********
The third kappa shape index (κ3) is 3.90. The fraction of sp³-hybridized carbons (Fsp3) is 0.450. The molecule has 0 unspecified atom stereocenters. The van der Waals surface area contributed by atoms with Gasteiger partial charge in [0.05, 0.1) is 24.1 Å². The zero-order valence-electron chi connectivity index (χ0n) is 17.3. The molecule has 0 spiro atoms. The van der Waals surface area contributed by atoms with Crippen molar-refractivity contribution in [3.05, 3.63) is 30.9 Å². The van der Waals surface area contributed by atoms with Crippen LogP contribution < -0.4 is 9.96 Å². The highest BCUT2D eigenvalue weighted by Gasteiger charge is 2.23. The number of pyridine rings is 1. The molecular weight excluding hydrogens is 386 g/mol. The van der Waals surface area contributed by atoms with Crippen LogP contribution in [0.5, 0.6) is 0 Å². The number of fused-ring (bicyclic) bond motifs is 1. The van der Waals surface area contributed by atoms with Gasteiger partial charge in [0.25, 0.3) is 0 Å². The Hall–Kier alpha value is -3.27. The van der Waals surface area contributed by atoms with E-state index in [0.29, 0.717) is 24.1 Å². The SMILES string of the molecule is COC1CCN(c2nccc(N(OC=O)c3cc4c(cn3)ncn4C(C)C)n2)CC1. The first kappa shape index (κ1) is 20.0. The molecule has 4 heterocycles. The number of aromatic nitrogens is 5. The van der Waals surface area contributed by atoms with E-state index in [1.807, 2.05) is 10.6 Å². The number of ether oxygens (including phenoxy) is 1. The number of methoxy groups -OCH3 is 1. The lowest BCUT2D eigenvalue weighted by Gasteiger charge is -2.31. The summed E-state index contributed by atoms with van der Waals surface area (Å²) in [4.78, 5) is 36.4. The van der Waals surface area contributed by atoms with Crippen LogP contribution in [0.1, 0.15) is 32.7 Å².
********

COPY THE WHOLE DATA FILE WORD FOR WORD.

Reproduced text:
The third kappa shape index (κ3) is 3.90. The fraction of sp³-hybridized carbons (Fsp3) is 0.450. The molecule has 0 unspecified atom stereocenters. The van der Waals surface area contributed by atoms with Gasteiger partial charge in [0.05, 0.1) is 24.1 Å². The zero-order valence-electron chi connectivity index (χ0n) is 17.3. The molecule has 0 spiro atoms. The van der Waals surface area contributed by atoms with Crippen molar-refractivity contribution in [3.05, 3.63) is 30.9 Å². The van der Waals surface area contributed by atoms with Crippen LogP contribution < -0.4 is 9.96 Å². The highest BCUT2D eigenvalue weighted by Gasteiger charge is 2.23. The number of pyridine rings is 1. The molecular weight excluding hydrogens is 386 g/mol. The van der Waals surface area contributed by atoms with Crippen LogP contribution in [0.5, 0.6) is 0 Å². The number of fused-ring (bicyclic) bond motifs is 1. The van der Waals surface area contributed by atoms with Gasteiger partial charge in [0.25, 0.3) is 0 Å². The Hall–Kier alpha value is -3.27. The van der Waals surface area contributed by atoms with E-state index in [0.29, 0.717) is 24.1 Å². The SMILES string of the molecule is COC1CCN(c2nccc(N(OC=O)c3cc4c(cn3)ncn4C(C)C)n2)CC1. The first kappa shape index (κ1) is 20.0. The molecule has 4 heterocycles. The number of aromatic nitrogens is 5. The van der Waals surface area contributed by atoms with E-state index in [1.807, 2.05) is 10.6 Å². The number of ether oxygens (including phenoxy) is 1. The number of methoxy groups -OCH3 is 1. The lowest BCUT2D eigenvalue weighted by Gasteiger charge is -2.31. The summed E-state index contributed by atoms with van der Waals surface area (Å²) in [4.78, 5) is 36.4. The van der Waals surface area contributed by atoms with Crippen LogP contribution in [0.1, 0.15) is 32.7 Å².